Elections should have no role in this. For the sake of the country, we need a timetable and we need it now.

QUESTION: Exactly what evidence do you have that there is exculpatory evidence that Mr. Starr has in his possession that he hasn't shown to Congress?

GEPHARDT: Our staff believes that there is additional material in the hands of the independent counsel, and we simply want to see all the material.


GEPHARDT: Based on conversations with the staff.

QUESTION: Are the Democrats now united on the view...

GEPHARDT: I have no idea. I don't know. That's the problem.

QUESTION: Are the Democrats now united on the view that the process has become partisan rather than fair and impartial?

GEPHARDT: We are doing everything in our power to see that the process is a good process and that it's done in a nonpartisan way.

As I've said before, what we've seen so far is not reassuring. We have not done this in our view in the most beneficial way for the country and the Congress. Let me cite some examples.

We voted for a resolution, some of us did, that turned over to the committee whether or not certain materials should be redacted or held back of a sensitive nature, that we didn't feel was necessary for the judicious decision on this case.

We had, we felt, a bipartisan agreement with the staff on the two sides to redact certain material. And then when they got into hearings -- and Mr. Conyers can give you the detail -- the Republicans wanted a lot more that they had in a bipartisan way decided on the staff level to take out, they wanted it put in. And they voted in a partisan way to put it back in.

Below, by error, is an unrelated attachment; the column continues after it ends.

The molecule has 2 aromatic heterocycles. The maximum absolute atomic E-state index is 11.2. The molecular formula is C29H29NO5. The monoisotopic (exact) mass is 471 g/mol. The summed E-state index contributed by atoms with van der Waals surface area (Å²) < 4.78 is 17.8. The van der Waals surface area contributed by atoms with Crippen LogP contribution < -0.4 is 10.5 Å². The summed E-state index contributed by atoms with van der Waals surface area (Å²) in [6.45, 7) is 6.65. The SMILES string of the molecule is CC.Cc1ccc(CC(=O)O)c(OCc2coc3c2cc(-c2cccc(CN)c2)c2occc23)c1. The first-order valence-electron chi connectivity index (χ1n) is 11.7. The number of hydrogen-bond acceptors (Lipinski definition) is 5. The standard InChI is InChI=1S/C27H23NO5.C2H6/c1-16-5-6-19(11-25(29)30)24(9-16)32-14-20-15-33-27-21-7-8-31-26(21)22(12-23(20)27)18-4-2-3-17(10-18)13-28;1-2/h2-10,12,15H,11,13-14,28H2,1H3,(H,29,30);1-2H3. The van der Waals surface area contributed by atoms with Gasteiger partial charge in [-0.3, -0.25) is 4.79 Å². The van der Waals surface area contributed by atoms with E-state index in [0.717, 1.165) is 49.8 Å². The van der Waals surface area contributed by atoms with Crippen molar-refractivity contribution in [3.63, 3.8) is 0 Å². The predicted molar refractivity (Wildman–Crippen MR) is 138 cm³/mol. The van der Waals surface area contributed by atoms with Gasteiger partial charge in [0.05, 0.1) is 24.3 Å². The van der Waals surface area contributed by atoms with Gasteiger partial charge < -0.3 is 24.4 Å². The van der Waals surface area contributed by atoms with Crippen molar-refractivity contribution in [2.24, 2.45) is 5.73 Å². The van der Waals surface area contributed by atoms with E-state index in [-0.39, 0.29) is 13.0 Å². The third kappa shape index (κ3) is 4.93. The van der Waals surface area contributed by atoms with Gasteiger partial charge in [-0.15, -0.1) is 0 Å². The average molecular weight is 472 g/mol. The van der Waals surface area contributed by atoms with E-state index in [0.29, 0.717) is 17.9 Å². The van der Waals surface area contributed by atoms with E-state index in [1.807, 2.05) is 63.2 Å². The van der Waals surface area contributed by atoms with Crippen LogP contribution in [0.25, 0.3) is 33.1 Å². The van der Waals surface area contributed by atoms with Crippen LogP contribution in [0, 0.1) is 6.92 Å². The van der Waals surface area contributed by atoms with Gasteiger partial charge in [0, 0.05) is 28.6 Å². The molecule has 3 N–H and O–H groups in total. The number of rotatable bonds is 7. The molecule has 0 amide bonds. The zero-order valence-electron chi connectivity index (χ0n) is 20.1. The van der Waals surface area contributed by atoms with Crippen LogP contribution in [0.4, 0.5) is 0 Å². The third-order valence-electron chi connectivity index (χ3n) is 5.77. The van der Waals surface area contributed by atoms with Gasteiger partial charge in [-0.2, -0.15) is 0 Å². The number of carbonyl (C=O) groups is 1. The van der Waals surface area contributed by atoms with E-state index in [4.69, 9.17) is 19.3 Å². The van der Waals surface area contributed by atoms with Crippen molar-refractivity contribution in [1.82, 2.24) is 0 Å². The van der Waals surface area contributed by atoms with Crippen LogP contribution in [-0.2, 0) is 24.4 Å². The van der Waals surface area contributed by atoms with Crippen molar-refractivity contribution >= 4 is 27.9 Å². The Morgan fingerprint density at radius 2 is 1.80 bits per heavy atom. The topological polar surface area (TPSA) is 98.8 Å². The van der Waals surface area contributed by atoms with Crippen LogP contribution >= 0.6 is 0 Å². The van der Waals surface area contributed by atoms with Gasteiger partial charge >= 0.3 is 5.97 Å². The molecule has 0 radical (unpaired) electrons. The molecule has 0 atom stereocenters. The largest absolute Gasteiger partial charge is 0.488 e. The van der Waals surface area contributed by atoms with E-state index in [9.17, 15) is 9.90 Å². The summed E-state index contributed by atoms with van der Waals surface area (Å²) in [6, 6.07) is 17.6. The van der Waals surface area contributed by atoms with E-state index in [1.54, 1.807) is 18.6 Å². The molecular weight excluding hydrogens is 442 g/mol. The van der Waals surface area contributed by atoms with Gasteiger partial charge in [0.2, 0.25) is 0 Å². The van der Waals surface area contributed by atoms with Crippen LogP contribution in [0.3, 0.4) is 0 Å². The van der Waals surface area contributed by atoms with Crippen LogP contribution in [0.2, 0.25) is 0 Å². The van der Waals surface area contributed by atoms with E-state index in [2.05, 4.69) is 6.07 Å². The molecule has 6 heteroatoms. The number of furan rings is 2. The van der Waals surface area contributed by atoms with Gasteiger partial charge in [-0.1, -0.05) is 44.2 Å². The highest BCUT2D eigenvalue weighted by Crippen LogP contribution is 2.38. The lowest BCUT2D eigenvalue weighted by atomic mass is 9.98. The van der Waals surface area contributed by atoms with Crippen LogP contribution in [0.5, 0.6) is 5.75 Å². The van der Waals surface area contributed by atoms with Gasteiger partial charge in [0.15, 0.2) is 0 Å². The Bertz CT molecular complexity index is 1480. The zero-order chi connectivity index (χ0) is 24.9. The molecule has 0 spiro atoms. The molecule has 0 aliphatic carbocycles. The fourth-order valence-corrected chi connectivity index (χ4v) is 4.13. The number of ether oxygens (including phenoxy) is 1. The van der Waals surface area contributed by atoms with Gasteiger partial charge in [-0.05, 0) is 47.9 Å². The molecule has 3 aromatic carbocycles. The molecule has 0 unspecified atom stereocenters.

Mr. Hyde has made communications with the judge in Arkansas. There was no notice to Mr. Conyers. There was no notice to the other side.

That isn't the way we did it, as I understand it, in the Watergate period.

So we think we can improve a good deal on our bipartisanship to move this forward.

But I think right now, the key issue is setting a timetable to get this thing done for the good of the country, for the good our children, for the good of our families.

We are not in a world today where we can sit here in suspended animation as a country for eight and nine and 10 and 12 months while we pour over this day after day after day before we can make a decision.

QUESTION: Mr. Gephardt, what about the notion that is being discussed by many Democrats of a middle ground of some kind in terms of punishing the president? Something like what's being called censure plus a fine, something with teeth in it? Are you interested in that idea?

GEPHARDT: There are lots of ideas out all over the country. I have constituents who've come up to me with ideas for what should be done. And in a way, maybe it's positive that the whole country as a democracy is involved in helping to try to decide these questions.

But we're really asking today for one simple thing: getting a timetable to get this done in a reasonable period of time.

We can get to the remedies and the ideas when we get through that. But if we sit here on a timetable that is unending, that has no definition, and we go into one month after another month after another month after another month of not deciding this and not having a timetable, then it won't really matter after a long while.

What we need to do is to set that timetable. Then we can get to the right remedies; then we can understand the facts and get to the right solution.

QUESTION: (OFF-MIKE) the speaker of some kind of punishment for the president that was short of impeachment?

GEPHARDT: We did not.

QUESTION: You did not raise that at all?

GEPHARDT: We did not.

QUESTION: Was the speaker receptive to your idea at all of a timetable?

What did he say?

GEPHARDT: We are going to meet again on Friday, as I understand it, and we're going to talk some more about that suggestion. We made four suggestions in a letter which you can have, and you can see exactly what we suggested.